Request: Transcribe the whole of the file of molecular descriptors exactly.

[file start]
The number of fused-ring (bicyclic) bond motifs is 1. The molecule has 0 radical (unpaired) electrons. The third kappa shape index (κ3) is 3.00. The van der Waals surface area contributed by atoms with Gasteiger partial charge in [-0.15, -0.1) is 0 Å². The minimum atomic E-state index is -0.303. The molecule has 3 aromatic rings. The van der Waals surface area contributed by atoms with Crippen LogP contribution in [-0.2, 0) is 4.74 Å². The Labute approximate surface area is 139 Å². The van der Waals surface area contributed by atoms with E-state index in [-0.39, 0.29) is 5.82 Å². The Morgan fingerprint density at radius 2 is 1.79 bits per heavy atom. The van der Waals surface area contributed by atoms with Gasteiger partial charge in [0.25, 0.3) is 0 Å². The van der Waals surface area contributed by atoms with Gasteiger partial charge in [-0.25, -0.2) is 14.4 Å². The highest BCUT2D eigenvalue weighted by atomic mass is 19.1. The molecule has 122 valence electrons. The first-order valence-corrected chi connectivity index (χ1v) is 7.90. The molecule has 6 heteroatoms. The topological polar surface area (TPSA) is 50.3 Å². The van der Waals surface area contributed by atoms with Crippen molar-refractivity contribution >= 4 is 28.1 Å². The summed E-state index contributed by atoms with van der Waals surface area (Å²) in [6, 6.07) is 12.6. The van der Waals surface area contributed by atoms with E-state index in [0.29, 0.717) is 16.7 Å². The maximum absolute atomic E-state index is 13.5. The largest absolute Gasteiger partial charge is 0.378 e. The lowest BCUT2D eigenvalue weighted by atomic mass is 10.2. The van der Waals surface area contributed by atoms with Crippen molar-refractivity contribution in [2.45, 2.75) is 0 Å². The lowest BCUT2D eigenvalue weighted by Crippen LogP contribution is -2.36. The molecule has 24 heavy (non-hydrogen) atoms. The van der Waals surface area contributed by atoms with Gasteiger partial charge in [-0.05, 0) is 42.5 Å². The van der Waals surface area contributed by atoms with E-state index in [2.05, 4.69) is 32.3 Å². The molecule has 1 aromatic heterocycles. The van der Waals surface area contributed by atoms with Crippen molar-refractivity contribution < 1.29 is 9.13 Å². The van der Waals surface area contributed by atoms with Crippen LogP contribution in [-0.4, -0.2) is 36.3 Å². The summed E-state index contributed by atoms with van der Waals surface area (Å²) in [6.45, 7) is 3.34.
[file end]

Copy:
The number of fused-ring (bicyclic) bond motifs is 1. The molecule has 0 radical (unpaired) electrons. The third kappa shape index (κ3) is 3.00. The van der Waals surface area contributed by atoms with Gasteiger partial charge in [-0.15, -0.1) is 0 Å². The minimum atomic E-state index is -0.303. The molecule has 3 aromatic rings. The van der Waals surface area contributed by atoms with Crippen LogP contribution in [-0.2, 0) is 4.74 Å². The Labute approximate surface area is 139 Å². The van der Waals surface area contributed by atoms with E-state index in [-0.39, 0.29) is 5.82 Å². The Morgan fingerprint density at radius 2 is 1.79 bits per heavy atom. The van der Waals surface area contributed by atoms with Gasteiger partial charge in [0.25, 0.3) is 0 Å². The van der Waals surface area contributed by atoms with Gasteiger partial charge in [-0.25, -0.2) is 14.4 Å². The highest BCUT2D eigenvalue weighted by atomic mass is 19.1. The molecule has 122 valence electrons. The first-order valence-corrected chi connectivity index (χ1v) is 7.90. The molecule has 6 heteroatoms. The topological polar surface area (TPSA) is 50.3 Å². The van der Waals surface area contributed by atoms with Crippen molar-refractivity contribution >= 4 is 28.1 Å². The summed E-state index contributed by atoms with van der Waals surface area (Å²) in [6, 6.07) is 12.6. The van der Waals surface area contributed by atoms with E-state index in [0.29, 0.717) is 16.7 Å². The maximum absolute atomic E-state index is 13.5. The largest absolute Gasteiger partial charge is 0.378 e. The lowest BCUT2D eigenvalue weighted by atomic mass is 10.2. The van der Waals surface area contributed by atoms with Crippen molar-refractivity contribution in [2.45, 2.75) is 0 Å². The lowest BCUT2D eigenvalue weighted by Crippen LogP contribution is -2.36. The molecule has 24 heavy (non-hydrogen) atoms. The van der Waals surface area contributed by atoms with Gasteiger partial charge in [-0.05, 0) is 42.5 Å². The van der Waals surface area contributed by atoms with E-state index in [2.05, 4.69) is 32.3 Å². The molecule has 1 aromatic heterocycles. The van der Waals surface area contributed by atoms with Crippen molar-refractivity contribution < 1.29 is 9.13 Å². The van der Waals surface area contributed by atoms with Crippen LogP contribution in [-0.4, -0.2) is 36.3 Å². The summed E-state index contributed by atoms with van der Waals surface area (Å²) in [6.45, 7) is 3.34.